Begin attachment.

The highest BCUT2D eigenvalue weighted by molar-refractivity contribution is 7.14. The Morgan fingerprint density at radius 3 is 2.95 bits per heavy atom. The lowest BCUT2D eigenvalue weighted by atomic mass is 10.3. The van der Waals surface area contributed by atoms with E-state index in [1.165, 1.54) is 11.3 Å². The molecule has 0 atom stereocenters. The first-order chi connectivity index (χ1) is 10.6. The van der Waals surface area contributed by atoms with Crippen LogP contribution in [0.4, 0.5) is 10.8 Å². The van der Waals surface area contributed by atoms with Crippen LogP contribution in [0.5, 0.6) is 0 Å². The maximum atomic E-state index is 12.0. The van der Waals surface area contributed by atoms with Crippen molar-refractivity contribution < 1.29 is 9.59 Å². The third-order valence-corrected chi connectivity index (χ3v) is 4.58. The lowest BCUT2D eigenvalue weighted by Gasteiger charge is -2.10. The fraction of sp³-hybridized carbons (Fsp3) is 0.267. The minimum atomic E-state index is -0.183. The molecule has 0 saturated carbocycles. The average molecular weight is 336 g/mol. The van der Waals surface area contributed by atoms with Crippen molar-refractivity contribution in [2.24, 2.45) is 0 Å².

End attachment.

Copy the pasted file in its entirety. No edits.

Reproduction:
The highest BCUT2D eigenvalue weighted by molar-refractivity contribution is 7.14. The Morgan fingerprint density at radius 3 is 2.95 bits per heavy atom. The lowest BCUT2D eigenvalue weighted by atomic mass is 10.3. The van der Waals surface area contributed by atoms with E-state index in [1.165, 1.54) is 11.3 Å². The molecule has 0 atom stereocenters. The first-order chi connectivity index (χ1) is 10.6. The van der Waals surface area contributed by atoms with Crippen LogP contribution in [0.4, 0.5) is 10.8 Å². The van der Waals surface area contributed by atoms with Crippen LogP contribution in [0.5, 0.6) is 0 Å². The maximum atomic E-state index is 12.0. The van der Waals surface area contributed by atoms with Crippen molar-refractivity contribution < 1.29 is 9.59 Å². The third-order valence-corrected chi connectivity index (χ3v) is 4.58. The lowest BCUT2D eigenvalue weighted by Gasteiger charge is -2.10. The fraction of sp³-hybridized carbons (Fsp3) is 0.267. The minimum atomic E-state index is -0.183. The molecule has 0 saturated carbocycles. The average molecular weight is 336 g/mol. The van der Waals surface area contributed by atoms with Crippen molar-refractivity contribution in [2.24, 2.45) is 0 Å².